Jagr, 39, played 22:54 in his first full game since Nov. 14. He collected 3 points, assisting on Giroux’s game-winner, and he threw 16 shots at Hiller (10 on net, 3 blocked and 3 missed).
“I had shifts where I thought I was going to puke,” Jagr said. “I didn’t feel that good after some shifts. [The] game shape is going to take time. Don’t forget, it’s been almost 2 weeks since I last played a game.”
For Jagr, the biggest hurdle on Friday night was all inside his head. His next hurdle: a back-to-back contest on Saturday night in Phoenix.
“After missing almost 6 games, you kind of have something inside your head that you think you’ll miss other games,” Jagr said. “That’s why my goal was to survive the game. Of course, you feel better as the game goes on.”
"It's frustrating. It's an emotional game out there. It definitely won't happen again, that kind of stuff at the end of a game. It hurt our group tonight. I'll take that on me and we'll go forward from there."
-Ducks captain Ryan Getzlaf was penalized for a double-minor in overtime, giving the Flyers a four-minute power play with just 4:19 left in the extra session. The extra 2 minutes were for mouthing off to referee Brian Pochmara. The Flyers scored with 1:31 left, so without the extra 2 minutes, it would have been 4-on-4 hockey.
ROCKY START: The Flyers trailed after the first period for the fifth time in their last 6 games. They have been outscored 11-2 in the first period over that stretch. That’s a stark contrast from the first 18 games of the season, where they outscored opponents 24-17 in the first 20 minutes.
Turns out, the Flyers decision to arrive in SoCal on Tuesday in advance of Friday's game to adjust to the Pacific time zone paid off. The third period was played after 12 midnight Eastern time and the Flyers had plenty of energy.
"The first period was pretty embarrassing," Giroux said. "We didn't play the way we wanted to. 'Bryz' kind of kept us in the game a little bit in the first. To be able to come back on the road like that, it's pretty fun. Guys don't quit."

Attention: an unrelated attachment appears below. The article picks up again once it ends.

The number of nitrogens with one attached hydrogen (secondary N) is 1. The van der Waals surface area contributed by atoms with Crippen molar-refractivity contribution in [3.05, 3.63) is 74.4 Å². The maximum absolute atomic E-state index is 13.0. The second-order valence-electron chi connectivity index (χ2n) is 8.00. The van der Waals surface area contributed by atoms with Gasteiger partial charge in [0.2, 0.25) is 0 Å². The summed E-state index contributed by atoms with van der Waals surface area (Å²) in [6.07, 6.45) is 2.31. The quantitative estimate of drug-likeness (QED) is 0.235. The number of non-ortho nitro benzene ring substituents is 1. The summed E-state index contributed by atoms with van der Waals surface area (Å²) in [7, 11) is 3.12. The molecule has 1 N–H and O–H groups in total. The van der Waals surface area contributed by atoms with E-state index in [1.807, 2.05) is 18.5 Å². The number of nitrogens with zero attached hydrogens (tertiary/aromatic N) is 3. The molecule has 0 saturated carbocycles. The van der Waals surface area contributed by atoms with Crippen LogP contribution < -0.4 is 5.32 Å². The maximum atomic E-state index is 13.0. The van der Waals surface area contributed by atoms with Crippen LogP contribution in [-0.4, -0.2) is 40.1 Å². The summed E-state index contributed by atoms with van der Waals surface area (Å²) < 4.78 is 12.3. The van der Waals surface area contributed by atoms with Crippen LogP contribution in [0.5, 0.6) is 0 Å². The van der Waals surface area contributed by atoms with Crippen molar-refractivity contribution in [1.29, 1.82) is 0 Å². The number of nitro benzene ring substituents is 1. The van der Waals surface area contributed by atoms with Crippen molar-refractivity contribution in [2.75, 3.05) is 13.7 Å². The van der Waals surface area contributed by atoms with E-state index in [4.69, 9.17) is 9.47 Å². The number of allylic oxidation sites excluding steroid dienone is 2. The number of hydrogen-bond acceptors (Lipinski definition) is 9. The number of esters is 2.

DROUGHT OVER: Jagr’s second period goal snapped a goalless drought that spanned parts of 3 games. The official drought total was 115:24, dating back to the second period of the Black Friday game against Montreal.The Flyers took 65 shots during that span without a single one breaking the goal line.
SHOTS, SHOTS, SHOTS: Friday night was the first time the Flyers have more than doubled up their opponent in shots (47-22) since Oct. 23, 2010. Believe it or not: Friday was not a season-high in shots allowed for Anaheim. It was the fourth time the Flyers have taken 40 or more shots in a game, they are now 2-2 when doing so.
BOO-DREAU: Since Bruce Boudreau joined the NHL head coaching ranks in 2007, the Flyers have now gone past regulation in exactly 8 of the 17 times they have faced him. They are 7-6-4 against him all-time. Boudreau's first NHL win, in fact, came as a 4-3 overtime triumph against the Flyers on Nov. 23, 2007. The Flyers returned the favor on Friday with the exact result.
UP NEXT: Chris Pronger said it involved a little “gamesmanship.” Ilya Bryzgalov got the last laugh. A little more than 2 weeks after two of Bryzgalov’s former teammates publicly trashed him a few hours prior to facing him on Nov. 17, Bryzgalov is hoping to get another crack at the Coyotes on Saturday. This time, it’s in Phoenix, where Bryzgalov made his home in the desert for 3 seasons. If Bryzgalov does play - and Laviolette does not announce his goaltenders beforehand - it would be the first time he does in both games of a back-to-back this season. He did it 7 times with Phoenix last year - but just 3 of those sets involved travel. Saturday marks just the Flyers’ third game in Phoenix since 2003. They are 0-2-0 at Jobing.com Arena, where the Coyotes rank last in NHL attendance with a 10,671 average draw, since it opened. All-time, the Flyers lead the series 12-8-1 but are just 2-3-1 since the NHL lockout, including Nov. 21’s 2-1 triumph.
For the latest updates, follow Frank Seravalli on Twitter: @DNFlyers